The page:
What The Papers Said

"The destiny of the Premier League may have been decided not by skill or by courage, but by the generosity of a referee who saw fit to suspend time for as long as it took United to suspend logic."

Ian Ross, The Times

02/01/2010 09:00, Report by Steve Bartram

OT100 #52: Bruce bullet

Few Old Trafford goals have proven as important, or arrived as late, as Steve Bruce's double against Sheffield Wednesday on 10 April 1993...
The Background: The gut-wrenching tragedy of 1992’s late-season collapse was still an unhealed scar, and one win from five previous games had cranked the jitters up when Trevor Francis’ Owls came to M16. The Reds trailed Aston Villa by two points ahead of kick-off, with the Villans in action at Coventry City.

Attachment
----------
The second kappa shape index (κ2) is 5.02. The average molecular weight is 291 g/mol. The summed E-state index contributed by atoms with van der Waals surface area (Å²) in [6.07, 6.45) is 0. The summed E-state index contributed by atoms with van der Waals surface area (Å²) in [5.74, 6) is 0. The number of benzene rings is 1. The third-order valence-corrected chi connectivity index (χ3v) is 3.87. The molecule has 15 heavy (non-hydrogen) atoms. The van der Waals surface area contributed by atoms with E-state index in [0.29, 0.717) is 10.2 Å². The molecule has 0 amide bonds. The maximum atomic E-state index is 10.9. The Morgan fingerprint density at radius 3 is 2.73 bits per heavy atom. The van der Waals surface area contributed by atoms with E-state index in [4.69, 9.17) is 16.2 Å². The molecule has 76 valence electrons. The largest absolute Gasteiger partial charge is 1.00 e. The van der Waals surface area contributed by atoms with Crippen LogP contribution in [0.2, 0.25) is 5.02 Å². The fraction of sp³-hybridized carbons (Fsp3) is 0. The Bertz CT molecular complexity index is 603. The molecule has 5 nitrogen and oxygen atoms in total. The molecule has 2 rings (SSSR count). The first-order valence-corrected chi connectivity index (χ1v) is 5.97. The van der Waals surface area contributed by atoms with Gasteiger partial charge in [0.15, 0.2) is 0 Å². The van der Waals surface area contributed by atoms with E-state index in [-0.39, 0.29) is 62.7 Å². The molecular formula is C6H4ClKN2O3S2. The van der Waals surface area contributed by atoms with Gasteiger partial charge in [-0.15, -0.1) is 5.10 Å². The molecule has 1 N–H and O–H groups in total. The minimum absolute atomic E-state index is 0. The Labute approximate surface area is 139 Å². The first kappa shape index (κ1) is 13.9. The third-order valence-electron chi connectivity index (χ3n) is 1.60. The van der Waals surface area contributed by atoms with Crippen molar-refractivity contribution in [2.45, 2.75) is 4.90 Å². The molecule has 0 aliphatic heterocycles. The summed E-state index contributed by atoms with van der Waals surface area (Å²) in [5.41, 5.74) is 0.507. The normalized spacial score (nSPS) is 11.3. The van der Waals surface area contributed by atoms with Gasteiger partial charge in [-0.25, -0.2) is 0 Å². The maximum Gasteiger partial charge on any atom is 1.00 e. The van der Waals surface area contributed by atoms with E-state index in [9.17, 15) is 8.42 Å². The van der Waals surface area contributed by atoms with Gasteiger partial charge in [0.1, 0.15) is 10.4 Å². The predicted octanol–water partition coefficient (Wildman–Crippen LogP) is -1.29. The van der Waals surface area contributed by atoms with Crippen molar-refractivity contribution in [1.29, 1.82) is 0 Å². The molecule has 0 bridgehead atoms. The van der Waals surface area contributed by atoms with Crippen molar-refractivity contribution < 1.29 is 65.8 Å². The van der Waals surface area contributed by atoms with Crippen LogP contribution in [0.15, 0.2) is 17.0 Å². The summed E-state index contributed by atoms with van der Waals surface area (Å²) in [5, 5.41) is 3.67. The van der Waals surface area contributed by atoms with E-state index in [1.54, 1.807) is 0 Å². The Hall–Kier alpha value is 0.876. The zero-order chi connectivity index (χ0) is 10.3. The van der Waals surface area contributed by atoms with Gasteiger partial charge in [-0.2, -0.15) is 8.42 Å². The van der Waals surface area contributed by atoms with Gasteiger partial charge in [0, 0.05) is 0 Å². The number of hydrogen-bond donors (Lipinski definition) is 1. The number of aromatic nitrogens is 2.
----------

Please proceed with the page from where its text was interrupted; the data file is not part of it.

The Occasion: From the first whistle, United frittered away chances with abandon. Hence, when John Sheridan put the visitors ahead from the penalty spot after 65 minutes, pin-drop dread gripped Old Trafford. The kick had been awarded by replacement official John Hilditch, who took over from injured referee Michael Peck, tacking a lengthy stoppage onto the end of the game. United drew level when Bruce headed home Denis Irwin's corner on 86 minutes and, over 10 minutes later, the skipper rampaged through a crowded penalty area to bullet home Gary Pallister's deflected cross and spark bedlam in the stands and pitch-side. “I went berserk, the boss went semi-berserk,” recalls then-assistant manager Brian Kidd, now forever famed for his skywards leap and fist-clenching salute to the heavens on the OT turf.

The Aftermath: Coming on the same day as Villa's draw at Highfield Road, Bruce's double proved the tipping point of the Reds’ first Premier League title. The neurosis of 26 years without a domestic crown had been numbed. Bruce admits: “Every United fan I speak to shakes my hand and says ‘Sheffield Wednesday, 10 April 1993 at 10 to five, thank you for those two goals.’"


Premier League